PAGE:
Floral Designer: Hannah of Milieu Florals

Milieu is a French word (pronounced mil-yOO) which means ‘atmosphere, surroundings or environment.’  It’s the name Hannah Koo took on for her flower business because she truly believes that flowers have the ability to shape and transform the atmosphere.  Beautiful floral designs can evoke strong emotions and set the tone.

Speaking of “milieu,” (yes, please do say it with a French accent and a beret) Hannah grew up in a creative milieu.  She paints and her educational background in college is in studio arts (UCI) and jewelry design (OTIS).  Her mom did flower arrangements on the side and her dad was a landscape artist.  “Maybe that’s why I was so drawn to being creative with natural things,” she said.

She started working in the floral business 15 years ago when she worked at a flower shop.  

 "When I first started working at a flower shop right after college, it was intended to be just a part time job to save up enough for travel & prepare for Grad School for the Arts.  However, within the first week of working there I fell in love with the whole business aspect of it.  The idea of owning your own shop, so I ended up staying there for 5 years, soaking up everything it took to run a business.  For the first 2 years, I didn't do any design work but was assigned to just cleaning buckets, processing flowers & menial shop duties.  I really worked my way  from the ground up." 

She is now in her 10th year as the owner and designer of Milieu Florals.  Her floral designs have always had a very natural and organic feel to it, even before the “natural and organic” designs were popular.  And maybe her background in painting contributes to her approach to her floral work.

"I work with the color palette rather than the variety of flowers, so I will sometimes use different textures that aren't necessarily flowers, like fruits, branches, and acorn to stay true to the color scheme & feel for the event."

What’s something you would do different in your journey as a florist?

I would probably pick a name that people can pronounce [laughs]. I would be more ok saying, “no” to work and be more selective with the amount of work I took on.  It led to feeling burned out at times because I sometimes took on 60+ orders per year. Now, I feel like I’m finally at a place where I do have the freedom to be more selective in my work and give myself more time for myself and my family.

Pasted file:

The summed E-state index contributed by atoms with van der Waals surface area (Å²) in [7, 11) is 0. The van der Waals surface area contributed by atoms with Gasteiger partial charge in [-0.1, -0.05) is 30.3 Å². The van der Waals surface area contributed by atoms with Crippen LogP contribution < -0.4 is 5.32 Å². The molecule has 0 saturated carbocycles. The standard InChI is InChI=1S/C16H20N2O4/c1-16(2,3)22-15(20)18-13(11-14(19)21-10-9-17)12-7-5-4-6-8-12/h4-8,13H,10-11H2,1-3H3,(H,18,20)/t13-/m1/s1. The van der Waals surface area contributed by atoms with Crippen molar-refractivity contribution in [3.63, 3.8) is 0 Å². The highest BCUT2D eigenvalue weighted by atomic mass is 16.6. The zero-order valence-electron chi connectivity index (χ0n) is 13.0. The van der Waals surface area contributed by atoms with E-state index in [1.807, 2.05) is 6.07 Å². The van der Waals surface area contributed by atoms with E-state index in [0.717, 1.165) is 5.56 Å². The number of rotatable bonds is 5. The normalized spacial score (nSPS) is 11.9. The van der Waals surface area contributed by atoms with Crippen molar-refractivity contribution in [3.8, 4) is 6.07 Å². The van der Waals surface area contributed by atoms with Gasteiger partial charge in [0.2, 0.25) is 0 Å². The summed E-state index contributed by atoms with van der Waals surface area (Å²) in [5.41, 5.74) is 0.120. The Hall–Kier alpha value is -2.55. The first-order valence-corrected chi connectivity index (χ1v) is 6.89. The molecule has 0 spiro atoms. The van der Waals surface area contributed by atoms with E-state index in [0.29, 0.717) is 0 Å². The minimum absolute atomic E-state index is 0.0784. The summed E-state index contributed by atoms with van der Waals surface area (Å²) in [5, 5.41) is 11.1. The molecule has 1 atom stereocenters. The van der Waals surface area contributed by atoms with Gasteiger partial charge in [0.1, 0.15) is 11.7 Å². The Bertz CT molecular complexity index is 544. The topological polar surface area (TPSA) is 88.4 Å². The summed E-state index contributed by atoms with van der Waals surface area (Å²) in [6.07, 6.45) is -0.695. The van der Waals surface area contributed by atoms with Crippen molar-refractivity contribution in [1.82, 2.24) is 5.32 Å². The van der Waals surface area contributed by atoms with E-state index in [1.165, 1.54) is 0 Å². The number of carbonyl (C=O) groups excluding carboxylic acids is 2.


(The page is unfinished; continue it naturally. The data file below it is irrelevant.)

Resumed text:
What do you LOVE about your work?

 I love being able to make people happy and how flowers can change the ambiance of a space.  I love the flexibility of my work.  I like working Wednesday - Saturday, even though I sometimes work 15+ hour days.  Before, I would try to take all the work that came in, but now I’m finally at a place where I have the option to say yes or no.   

What aspects of floral design is least expected by a typical person who may not be familiar with what you do?

 People think, “Oh, it must be so pretty and fun working with flowers.”  But I don’t think people realize how much grunt work there is and how physically demanding it can be.   It’s definitely not as glamorous as it looks and can involve some back-breaking, arthritis causing work.  

Once you bring back the flowers from the flower market, you start processing it - chopping all the stems and preparing all the buckets of waters.  That takes about 3-4 hours. A typical Wednesday morning starts at 4 or 4:30 AM and I get to the flower mart by 5. The early fish gets the goods!  I’m at warehouse for about 3 hours, scanning the whole warehouse for the best quality, best color, and best price. I drive back home and start processing them.  By 1 or 2 PM, the flowers are then ready to be designed.  I spend the rest of the day and all day Thursday and Friday designing and arranging the flowers mostly for weddings and sometimes Dohls (First Birthdays).


Hannah's arrangements look natural.  It looks like they were picked that way from the wild and just transplanted into a holding vessel.  But this organic look doesn't happen haphazardly.  It requires intentionally placing each stem by someone as meticulous and detailed as Hannah.  It's like how master musicians, dancers, and craftsmen make things look so effortless.  In this case, there were countless hours of back-breaking labor to create these works of beauty.